We’ve taken a view that all the banks significantly over-provisioned. Also, I firmly believe that there are two great banking franchises in this country – one is Commonwealth Bank of Australia (ASX: CBA)’s retail, and the other is NAB’s business banking franchise.

We think the new management has a plan, and the competency to be able to significantly improve the operating practices of the business, for our benefit as shareholders. 

What did The Australian say, it was a great quote? It said “You can almost feel the economy going boom” – and not in a bad way, in a good way. The NAB Business Survey, that came out today, certainly demonstrates that in spades, with every single metric going through the roof. And if you want to leverage to this via banks, NAB’s business bank again sits at the forefront of that.

Buying and selling 

MF: What do you look at closely when considering buying a stock?

RK: As a chartered accountant, we always think about 3 things. 

The first one is: Is it a good business? It’s not relative to other businesses but in an absolute sense. The 3 things we look for within ‘Is it a good business’ is: can I say with a high degree of certainty… in what I’m actually buying? So underlying the different earnings components and risk components. Secondly, can I predict with reasonable certainty what the future holds for the company? Thirdly, most importantly, who holds the power in every stakeholder relationship? That’s where we spend most of our time.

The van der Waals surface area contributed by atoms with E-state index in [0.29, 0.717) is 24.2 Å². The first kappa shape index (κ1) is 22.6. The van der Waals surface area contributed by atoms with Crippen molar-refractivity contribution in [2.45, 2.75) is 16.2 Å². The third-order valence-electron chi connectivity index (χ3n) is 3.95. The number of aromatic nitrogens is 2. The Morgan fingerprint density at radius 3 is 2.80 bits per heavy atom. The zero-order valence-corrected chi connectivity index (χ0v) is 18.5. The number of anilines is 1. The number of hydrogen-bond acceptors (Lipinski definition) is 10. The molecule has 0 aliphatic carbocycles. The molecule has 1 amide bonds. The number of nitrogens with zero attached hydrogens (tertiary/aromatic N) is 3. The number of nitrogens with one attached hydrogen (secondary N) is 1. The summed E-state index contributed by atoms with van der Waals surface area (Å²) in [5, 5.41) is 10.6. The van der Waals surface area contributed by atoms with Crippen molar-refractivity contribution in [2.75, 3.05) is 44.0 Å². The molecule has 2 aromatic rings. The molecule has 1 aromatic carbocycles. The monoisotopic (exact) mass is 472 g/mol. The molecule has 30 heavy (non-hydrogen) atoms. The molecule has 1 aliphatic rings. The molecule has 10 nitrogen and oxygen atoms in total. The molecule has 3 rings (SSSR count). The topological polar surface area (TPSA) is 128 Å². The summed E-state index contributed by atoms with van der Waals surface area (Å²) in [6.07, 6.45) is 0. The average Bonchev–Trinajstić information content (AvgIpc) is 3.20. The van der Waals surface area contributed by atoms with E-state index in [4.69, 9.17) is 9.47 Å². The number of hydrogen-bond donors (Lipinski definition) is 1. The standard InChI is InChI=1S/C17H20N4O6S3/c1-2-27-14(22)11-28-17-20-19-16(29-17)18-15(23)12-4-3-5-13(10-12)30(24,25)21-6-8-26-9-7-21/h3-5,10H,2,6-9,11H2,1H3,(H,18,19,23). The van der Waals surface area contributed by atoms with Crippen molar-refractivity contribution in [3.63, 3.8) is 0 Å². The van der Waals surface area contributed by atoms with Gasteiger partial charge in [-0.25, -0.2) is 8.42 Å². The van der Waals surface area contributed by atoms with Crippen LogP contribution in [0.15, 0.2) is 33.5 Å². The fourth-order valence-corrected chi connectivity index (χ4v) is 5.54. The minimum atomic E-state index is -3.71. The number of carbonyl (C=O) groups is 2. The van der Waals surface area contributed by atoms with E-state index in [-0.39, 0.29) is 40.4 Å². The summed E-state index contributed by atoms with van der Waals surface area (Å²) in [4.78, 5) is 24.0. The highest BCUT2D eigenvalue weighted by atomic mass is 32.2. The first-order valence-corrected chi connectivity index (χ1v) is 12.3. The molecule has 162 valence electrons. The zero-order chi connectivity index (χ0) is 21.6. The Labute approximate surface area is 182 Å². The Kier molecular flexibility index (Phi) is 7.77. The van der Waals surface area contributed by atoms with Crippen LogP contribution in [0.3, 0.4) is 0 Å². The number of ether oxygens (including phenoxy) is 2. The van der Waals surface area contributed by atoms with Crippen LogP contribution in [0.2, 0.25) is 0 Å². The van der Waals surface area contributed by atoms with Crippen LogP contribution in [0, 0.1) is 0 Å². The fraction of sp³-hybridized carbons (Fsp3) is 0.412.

Secondly: Is management trustworthy and competent? 

And then thirdly: Can we buy it at the right price?

There’s a lot of qualitative stuff we look at. And we spend a lot of time trying to understand the language that management is using in describing their business in order to gain confidence. That they’re focused on the right things and that their story is consistent.

MF: What triggers you to sell a share?

RK: For every investment we hold, we have an investment thesis that tells us how we’re going to preserve capital and make money. 

More importantly, we have milestones against which we test that investment thesis. At any stage, those milestones indicate [if] the investment thesis is not playing out as we anticipated, in a material way – then there’s no reason for us to hold it. 

So if it’s not going to be an annuity stream sometime in the future; if management has lied to us and therefore we can’t rely on anything they say; if the industry structure has changed; and sometimes quite simply, if the share price just gets so high that we can’t get an after-tax cash earning sealed commensurate with our requirements, then there’s no point holding it any more.

Tomorrow in part 2 of our interview, Kessler reveals the ASX healthcare share that’s set to explode.

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Tony Yoo has no position in any of the stocks mentioned. The Motley Fool Australia's parent company Motley Fool Holdings Inc. owns shares of and recommends Bitcoin. The Motley Fool Australia owns shares of and has recommended Telstra Limited. The Motley Fool has a disclosure policy. This article contains general investment advice only (under AFSL 400691). Authorised by Bruce Jackson.